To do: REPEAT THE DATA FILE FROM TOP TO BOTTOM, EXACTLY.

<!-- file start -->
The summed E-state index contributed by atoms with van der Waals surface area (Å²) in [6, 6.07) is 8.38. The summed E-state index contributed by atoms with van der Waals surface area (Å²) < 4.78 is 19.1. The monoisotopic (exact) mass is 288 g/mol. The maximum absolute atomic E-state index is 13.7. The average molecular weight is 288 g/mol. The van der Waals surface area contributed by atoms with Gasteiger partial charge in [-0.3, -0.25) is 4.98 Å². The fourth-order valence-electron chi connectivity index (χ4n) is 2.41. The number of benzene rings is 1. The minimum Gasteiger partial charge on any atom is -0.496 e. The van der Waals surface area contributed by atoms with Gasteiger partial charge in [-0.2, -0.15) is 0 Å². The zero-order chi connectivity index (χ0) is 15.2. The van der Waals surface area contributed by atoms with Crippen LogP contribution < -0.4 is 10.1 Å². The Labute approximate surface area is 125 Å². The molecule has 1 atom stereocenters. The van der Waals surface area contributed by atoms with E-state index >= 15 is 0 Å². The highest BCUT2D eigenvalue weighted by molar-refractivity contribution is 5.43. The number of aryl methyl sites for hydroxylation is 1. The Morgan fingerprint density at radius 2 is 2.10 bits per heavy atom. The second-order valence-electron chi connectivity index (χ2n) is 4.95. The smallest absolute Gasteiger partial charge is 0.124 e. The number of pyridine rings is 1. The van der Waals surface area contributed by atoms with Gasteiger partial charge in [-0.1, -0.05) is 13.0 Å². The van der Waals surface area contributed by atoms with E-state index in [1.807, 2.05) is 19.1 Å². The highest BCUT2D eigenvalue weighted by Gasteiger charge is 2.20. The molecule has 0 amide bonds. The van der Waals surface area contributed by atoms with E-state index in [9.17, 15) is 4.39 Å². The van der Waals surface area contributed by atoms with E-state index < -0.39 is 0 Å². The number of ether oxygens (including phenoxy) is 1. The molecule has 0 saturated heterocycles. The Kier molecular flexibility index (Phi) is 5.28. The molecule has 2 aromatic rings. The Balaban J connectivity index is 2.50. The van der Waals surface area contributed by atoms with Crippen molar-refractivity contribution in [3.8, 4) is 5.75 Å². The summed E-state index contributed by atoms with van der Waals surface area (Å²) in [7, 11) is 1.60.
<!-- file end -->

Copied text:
The summed E-state index contributed by atoms with van der Waals surface area (Å²) in [6, 6.07) is 8.38. The summed E-state index contributed by atoms with van der Waals surface area (Å²) < 4.78 is 19.1. The monoisotopic (exact) mass is 288 g/mol. The maximum absolute atomic E-state index is 13.7. The average molecular weight is 288 g/mol. The van der Waals surface area contributed by atoms with Gasteiger partial charge in [-0.3, -0.25) is 4.98 Å². The fourth-order valence-electron chi connectivity index (χ4n) is 2.41. The number of benzene rings is 1. The minimum Gasteiger partial charge on any atom is -0.496 e. The van der Waals surface area contributed by atoms with Gasteiger partial charge in [-0.2, -0.15) is 0 Å². The zero-order chi connectivity index (χ0) is 15.2. The van der Waals surface area contributed by atoms with Crippen LogP contribution < -0.4 is 10.1 Å². The Labute approximate surface area is 125 Å². The molecule has 1 atom stereocenters. The van der Waals surface area contributed by atoms with E-state index >= 15 is 0 Å². The highest BCUT2D eigenvalue weighted by molar-refractivity contribution is 5.43. The number of aryl methyl sites for hydroxylation is 1. The Morgan fingerprint density at radius 2 is 2.10 bits per heavy atom. The second-order valence-electron chi connectivity index (χ2n) is 4.95. The smallest absolute Gasteiger partial charge is 0.124 e. The number of pyridine rings is 1. The van der Waals surface area contributed by atoms with Gasteiger partial charge in [-0.1, -0.05) is 13.0 Å². The van der Waals surface area contributed by atoms with E-state index in [1.807, 2.05) is 19.1 Å². The highest BCUT2D eigenvalue weighted by Gasteiger charge is 2.20. The molecule has 0 amide bonds. The van der Waals surface area contributed by atoms with E-state index in [9.17, 15) is 4.39 Å². The van der Waals surface area contributed by atoms with E-state index < -0.39 is 0 Å². The number of ether oxygens (including phenoxy) is 1. The molecule has 0 saturated heterocycles. The Kier molecular flexibility index (Phi) is 5.28. The molecule has 2 aromatic rings. The Balaban J connectivity index is 2.50. The van der Waals surface area contributed by atoms with Crippen molar-refractivity contribution in [3.8, 4) is 5.75 Å². The summed E-state index contributed by atoms with van der Waals surface area (Å²) in [7, 11) is 1.60.